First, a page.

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Overcoming Employment Roadblocks – Criminal Legal System Challenges


Justice-impacted people face significant barriers to economic stability, employment, and successful reentry into society, often compounded by other significant roadblocks and resulting in increased recidivism

MemWorks has helped us identify the root causes that are impeding employment pathways for Memphians experiencing poverty. An accurate understanding of these roadblocks is absolutely essential, but without knowing how to effectively overcome these roadblocks, we are still unable to enable pathways to living-wage jobs.

We are excited to share evidence-based interventions that can help our community overcome these roadblocks. We are wrapping up our series this week on additional roadblocks that we acknowledge pose similarly severe challenges to Memphians. Because these roadblocks are not a core focus of the MemWorks effort, our research is focused and less expansive. We continue to maintain the same research standards across our work. This email introduces evidence-based practices to alleviate the challenges that justice-impacted people face as they pursue living-wage careers.


Up to six in 10 formerly incarcerated people are not employed in the formal job market and only 55 percent of them have reported wages within 12 months of their release

Shelby County has a disproportionate number of justice-impacted job seekers. Upon release from incarceration, these adults face extraordinary challenges returning to their communities, including limited eligibility for affordable housing, driver’s license revocations, and jobs that pay less than a living wage. On top of these challenges, many formerly incarcerated and justice-impacted people are categorically excluded from job opportunities, which inhibits their ability to adequately address the challenges they face, like finding a suitable place to live that they can afford. Many workforce organizations, policymakers, and employers are working diligently to create opportunities in Memphis for justice-impacted people. We’re excited to share some of the evidence-based practices that are making a difference today.


Evidence-based solutions can reduce recidivism and improve job opportunities

Most programs that help people reenter society after being incarcerated have focused exclusively on helping people obtain a job, with programming ending when the job starts. Research on reentry programs that have produced effective outcomes concludes that a more holistic approach is required. Services associated with effective reentry programs include employment retention support, individualized mentoring, and mental health services.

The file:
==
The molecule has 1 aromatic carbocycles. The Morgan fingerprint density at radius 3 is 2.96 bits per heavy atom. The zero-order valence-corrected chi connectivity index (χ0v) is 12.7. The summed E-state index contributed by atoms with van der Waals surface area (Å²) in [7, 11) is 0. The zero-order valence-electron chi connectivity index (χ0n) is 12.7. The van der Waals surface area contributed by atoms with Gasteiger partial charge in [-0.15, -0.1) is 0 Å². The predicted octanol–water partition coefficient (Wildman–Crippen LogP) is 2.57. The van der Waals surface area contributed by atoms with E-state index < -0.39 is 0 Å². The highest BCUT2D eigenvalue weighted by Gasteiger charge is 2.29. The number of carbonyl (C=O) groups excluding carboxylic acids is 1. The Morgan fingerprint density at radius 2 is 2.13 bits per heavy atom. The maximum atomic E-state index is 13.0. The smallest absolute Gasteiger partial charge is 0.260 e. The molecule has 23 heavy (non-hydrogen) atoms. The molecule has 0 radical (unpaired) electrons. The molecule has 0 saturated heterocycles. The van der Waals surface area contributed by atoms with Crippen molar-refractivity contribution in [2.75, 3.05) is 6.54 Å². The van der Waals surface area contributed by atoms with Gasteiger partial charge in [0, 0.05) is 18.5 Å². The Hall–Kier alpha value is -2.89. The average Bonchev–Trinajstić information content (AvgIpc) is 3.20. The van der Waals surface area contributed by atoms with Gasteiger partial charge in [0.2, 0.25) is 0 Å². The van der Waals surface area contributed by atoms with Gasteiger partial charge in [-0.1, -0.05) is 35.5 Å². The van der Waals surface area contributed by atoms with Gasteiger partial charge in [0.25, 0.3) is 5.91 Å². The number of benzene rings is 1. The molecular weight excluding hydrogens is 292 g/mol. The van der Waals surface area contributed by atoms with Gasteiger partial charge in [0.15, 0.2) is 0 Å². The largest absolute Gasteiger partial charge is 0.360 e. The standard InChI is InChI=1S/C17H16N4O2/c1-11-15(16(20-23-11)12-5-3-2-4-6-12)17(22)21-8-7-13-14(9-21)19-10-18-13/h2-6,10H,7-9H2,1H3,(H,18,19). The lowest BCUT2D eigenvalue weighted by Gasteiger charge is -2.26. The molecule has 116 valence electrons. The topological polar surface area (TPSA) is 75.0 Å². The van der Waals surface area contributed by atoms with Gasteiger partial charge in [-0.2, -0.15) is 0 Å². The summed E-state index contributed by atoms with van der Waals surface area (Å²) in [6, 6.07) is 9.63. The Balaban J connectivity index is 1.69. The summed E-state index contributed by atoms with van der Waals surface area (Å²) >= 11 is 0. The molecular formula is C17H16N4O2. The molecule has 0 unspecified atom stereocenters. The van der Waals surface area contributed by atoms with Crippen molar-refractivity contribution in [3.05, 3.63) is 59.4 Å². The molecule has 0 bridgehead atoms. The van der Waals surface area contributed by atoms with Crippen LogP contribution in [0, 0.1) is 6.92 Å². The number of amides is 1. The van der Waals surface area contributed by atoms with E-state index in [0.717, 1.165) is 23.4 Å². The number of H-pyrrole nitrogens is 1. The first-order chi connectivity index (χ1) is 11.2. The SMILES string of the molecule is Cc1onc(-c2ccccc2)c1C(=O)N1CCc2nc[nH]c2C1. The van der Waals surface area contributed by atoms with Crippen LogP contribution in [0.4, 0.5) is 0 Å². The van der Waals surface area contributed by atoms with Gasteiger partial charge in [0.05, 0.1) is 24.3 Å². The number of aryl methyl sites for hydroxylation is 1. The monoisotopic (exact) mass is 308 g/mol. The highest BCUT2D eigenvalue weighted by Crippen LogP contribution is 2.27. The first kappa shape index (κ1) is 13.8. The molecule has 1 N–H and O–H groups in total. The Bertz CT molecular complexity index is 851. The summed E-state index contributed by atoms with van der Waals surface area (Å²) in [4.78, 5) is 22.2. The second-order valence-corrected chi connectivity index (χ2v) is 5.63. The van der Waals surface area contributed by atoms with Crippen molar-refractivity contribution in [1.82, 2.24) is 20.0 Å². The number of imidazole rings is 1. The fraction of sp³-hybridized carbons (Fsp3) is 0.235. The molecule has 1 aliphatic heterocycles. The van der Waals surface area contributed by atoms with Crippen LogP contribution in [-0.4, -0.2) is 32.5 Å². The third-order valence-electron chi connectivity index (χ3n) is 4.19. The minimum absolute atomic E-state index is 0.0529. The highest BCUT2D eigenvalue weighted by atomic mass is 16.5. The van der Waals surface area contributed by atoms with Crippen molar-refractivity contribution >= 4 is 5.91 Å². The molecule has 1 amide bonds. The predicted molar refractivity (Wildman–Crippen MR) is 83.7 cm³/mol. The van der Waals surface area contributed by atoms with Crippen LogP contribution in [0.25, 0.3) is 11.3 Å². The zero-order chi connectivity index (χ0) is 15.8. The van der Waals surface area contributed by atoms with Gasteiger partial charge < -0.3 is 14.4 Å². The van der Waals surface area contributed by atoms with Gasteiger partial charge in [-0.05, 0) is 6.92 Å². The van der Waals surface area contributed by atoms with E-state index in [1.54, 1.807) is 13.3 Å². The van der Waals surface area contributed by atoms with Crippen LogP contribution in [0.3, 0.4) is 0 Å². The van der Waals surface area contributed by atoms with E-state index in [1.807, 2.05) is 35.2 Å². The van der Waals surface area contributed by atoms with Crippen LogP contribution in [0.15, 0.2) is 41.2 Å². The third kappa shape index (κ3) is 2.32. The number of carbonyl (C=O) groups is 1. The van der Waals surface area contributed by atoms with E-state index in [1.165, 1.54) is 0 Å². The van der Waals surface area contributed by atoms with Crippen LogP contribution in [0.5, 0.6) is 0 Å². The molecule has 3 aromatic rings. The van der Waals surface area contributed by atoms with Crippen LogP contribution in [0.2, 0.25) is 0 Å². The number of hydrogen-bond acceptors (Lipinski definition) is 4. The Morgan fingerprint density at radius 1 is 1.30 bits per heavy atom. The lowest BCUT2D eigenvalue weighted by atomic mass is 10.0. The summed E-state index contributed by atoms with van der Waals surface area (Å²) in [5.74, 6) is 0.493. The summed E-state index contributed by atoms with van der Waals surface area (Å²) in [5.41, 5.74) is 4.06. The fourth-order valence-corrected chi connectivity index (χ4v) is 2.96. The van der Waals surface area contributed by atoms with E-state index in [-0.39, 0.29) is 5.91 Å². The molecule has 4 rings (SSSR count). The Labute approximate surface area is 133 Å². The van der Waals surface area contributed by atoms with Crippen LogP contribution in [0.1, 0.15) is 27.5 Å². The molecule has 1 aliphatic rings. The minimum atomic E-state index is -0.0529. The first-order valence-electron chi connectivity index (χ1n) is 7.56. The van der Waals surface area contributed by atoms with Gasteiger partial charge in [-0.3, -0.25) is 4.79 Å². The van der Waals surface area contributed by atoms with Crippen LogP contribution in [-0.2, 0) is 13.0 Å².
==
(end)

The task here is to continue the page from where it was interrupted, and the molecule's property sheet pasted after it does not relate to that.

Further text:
Several evidence-based approaches in Memphis are leading the charge in addressing challenges for justice-impacted people

Center for Employment Opportunities deploys its nationally recognized evidence-based model to support formerly incarcerated people, focusing on employment as the key factor to reducing recidivism. CEO not only offers immediate employment opportunities upon release but also provides ongoing support for job retention, helping its participants build financial stability and develop critical skills.

Economic Opportunities (EcOp) developed the “Shepherds Work” model that offers tailored support, mentorship, and sustainable employment opportunities to justice-impacted job seekers. EcOp places participants in jobs alongside a shepherd who helps guide and support them through their work.

HopeWorks focuses on aiding people impacted by the justice system and those reentering the community by providing a suite of programs designed to reduce recidivism and support holistic re-entry. The approach encompasses comprehensive support services, including counseling, mentorship, education, technical training, and job support.

Just City works to reform the criminal legal system in Memphis to make it more fair and transparent. Its efforts focus on helping people who can’t afford bail, expunging criminal records to improve access to jobs and housing, observing courtroom procedures to improve fairness, and advocating for policy changes to reduce unnecessary incarceration due to someone’s socio-economic status.

Juvenile Intervention and Faith-based Follow-up (JIFF) targets at-risk youth aiming to steer them away from the criminal legal system through a mix of mentorship, vocational training, and support services.

LifeLine to Success The organization provides education, skill-building, mental health services, and various engagement opportunities aimed at fostering personal growth and community involvement.

While much of MemWorks research has focused on gathering examples of best practices from outside of Memphis that could be applied in our community, this roadblock is an exception. We have several organizations that are applying evidence-based approaches to support justice-impacted people. While there are always models and practices that can be adapted from around the country, we feel focusing on expanding access to these existing efforts can help justice-impacted job seekers overcome this roadblock on their path to a living-wage career.

Overcoming Employment Roadblocks – Criminal Legal System Challenges